The Consumer Financial Protection Bureau (CFPB) took action against Security National Automotive Acceptance Co. (SNAAC), an auto lender specializing in loans to service members, for violating a bureau consent order.
In 2015, the CFPB ordered SNAAC to pay both redress and a civil penalty for illegal debt collection tactics, including making threats to contact service members’ commanding officers about debts and exaggerating the consequences of not paying. SNAAC violated the 2015 order by failing to provide more than $1 million in refunds and credits, affecting more than 1,000 consumers.
The new consent order requires SNAAC to make good on the redress it owes to those consumers and pay an additional $1.25 million penalty.
SNAAC, based in Mason, Ohio, is an auto-finance company that operates in more than two dozen states and specializes in loans to service members, primarily to buy used vehicles. In October 2015, a CFPB consent order found that SNAAC had indeed engaged in unfair, deceptive, and abusive acts and practices while collecting on these auto loans.
The order required SNAAC to pay $2.275 million in consumer redress through credits and refunds, and a $1 million civil penalty. Consumers with an account balance were to receive credits to their accounts, and consumers with a zero balance were to receive cash refunds.
While SNAAC submitted two plans that claimed to provide the full amount of redress ordered, both were designed to underpay such redress. Acting on a tip from a service member’s father, the CFPB discovered that SNAAC had issued worthless “credits” to hundreds of consumers and failed to provide proper redress to many more.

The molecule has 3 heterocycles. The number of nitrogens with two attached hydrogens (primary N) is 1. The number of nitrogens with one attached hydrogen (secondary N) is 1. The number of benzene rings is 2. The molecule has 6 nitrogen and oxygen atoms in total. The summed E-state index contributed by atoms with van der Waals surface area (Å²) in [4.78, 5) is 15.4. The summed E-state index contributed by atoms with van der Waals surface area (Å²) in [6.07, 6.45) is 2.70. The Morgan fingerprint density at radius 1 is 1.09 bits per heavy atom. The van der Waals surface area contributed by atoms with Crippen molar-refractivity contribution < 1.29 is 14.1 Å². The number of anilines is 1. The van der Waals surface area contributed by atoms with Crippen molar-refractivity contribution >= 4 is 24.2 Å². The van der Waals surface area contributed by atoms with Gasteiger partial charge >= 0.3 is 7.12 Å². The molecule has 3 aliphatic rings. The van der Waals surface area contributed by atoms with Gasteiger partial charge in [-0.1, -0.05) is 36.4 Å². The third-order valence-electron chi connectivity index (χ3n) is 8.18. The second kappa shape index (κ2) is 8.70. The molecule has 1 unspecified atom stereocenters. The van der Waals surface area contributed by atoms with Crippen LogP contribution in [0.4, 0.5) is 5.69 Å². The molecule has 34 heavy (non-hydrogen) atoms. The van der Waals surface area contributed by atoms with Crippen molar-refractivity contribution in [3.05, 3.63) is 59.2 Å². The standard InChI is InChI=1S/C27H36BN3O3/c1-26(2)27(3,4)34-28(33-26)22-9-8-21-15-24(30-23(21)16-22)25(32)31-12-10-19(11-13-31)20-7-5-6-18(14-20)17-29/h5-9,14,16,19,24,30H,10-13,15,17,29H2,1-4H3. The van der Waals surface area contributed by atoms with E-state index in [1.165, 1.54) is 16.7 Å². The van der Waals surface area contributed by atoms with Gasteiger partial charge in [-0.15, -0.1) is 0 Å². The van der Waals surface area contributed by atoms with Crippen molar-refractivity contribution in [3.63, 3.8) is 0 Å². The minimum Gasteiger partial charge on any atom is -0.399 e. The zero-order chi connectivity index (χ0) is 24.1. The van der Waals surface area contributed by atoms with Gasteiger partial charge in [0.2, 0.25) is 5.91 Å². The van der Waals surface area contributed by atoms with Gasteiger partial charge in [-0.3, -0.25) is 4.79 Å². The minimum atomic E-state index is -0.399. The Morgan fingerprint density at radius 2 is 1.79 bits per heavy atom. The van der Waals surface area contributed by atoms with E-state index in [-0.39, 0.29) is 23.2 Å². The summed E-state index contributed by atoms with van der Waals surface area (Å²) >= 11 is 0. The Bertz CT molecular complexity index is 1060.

The CFPB is issuing the new consent order against SNAAC for violating the terms of the 2015 consent order by failing to properly give refunds or credits to affected borrowers.
New York’s attorney general reached settlements with 104 auto dealerships that sold vehicles without disclosing that the vehicles were under recall for unrepaired safety issues such as unintended acceleration, airbag problems, vehicle fires, steering and brake loss, and more.
An investigation by the AG’s office found that while many prospective car buyers reasonably assume that any known and existing safety issues have been repaired or disclosed by the dealer, that is often not the reality of car buying in New York. As part of its investigation, the attorney general’s office surveyed advertisements, monitored vehicles covered by safety recalls, and identified auto dealers that advertised vehicles with unrepaired safety recalls.
As part of the settlements, the participating auto dealers are required to adhere to a set of guidelines in order to alert consumers that their vehicles may have unrepaired recalls.
The National Auto Auction Association has updated its arbitration policy.
The NAAA says the purpose of this updated arbitration policy and guidelines are to continue efforts to conduct transactions with transparency and to build credibility within the industry, products and relationships. It creates a consistent experience, which in turn benefits the seller, the auction, and the customers.
The updates are effective immediately. The updated policies can be reviewed under the policy section at www.naaa.com.
The Michigan Secretary of State has suspended the license of a used-vehicle dealer after the dealer allegedly did not provide service contract protection that was purchased by customers.
As a result of an investigation, department staff discovered that Northern Motors, LLC in Clare failed to forward funds provided by consumers for the purchase of extended service warranties. The dealership then failed to take the necessary steps to activate the warranties, leaving the customers without warranty protection in the event of a mechanical breakdown.
A hearing will be scheduled at which Northern Motors will have the opportunity to contest the suspension. Additional administrative actions are also possible.
The owners of a buy-here, pay-here operation in Louisiana recently pleaded guilty to laundering money for drug dealers.William Paul Boyter, Michael Paul Boyter and Anthony Reuben Riley, all of Shreveport,...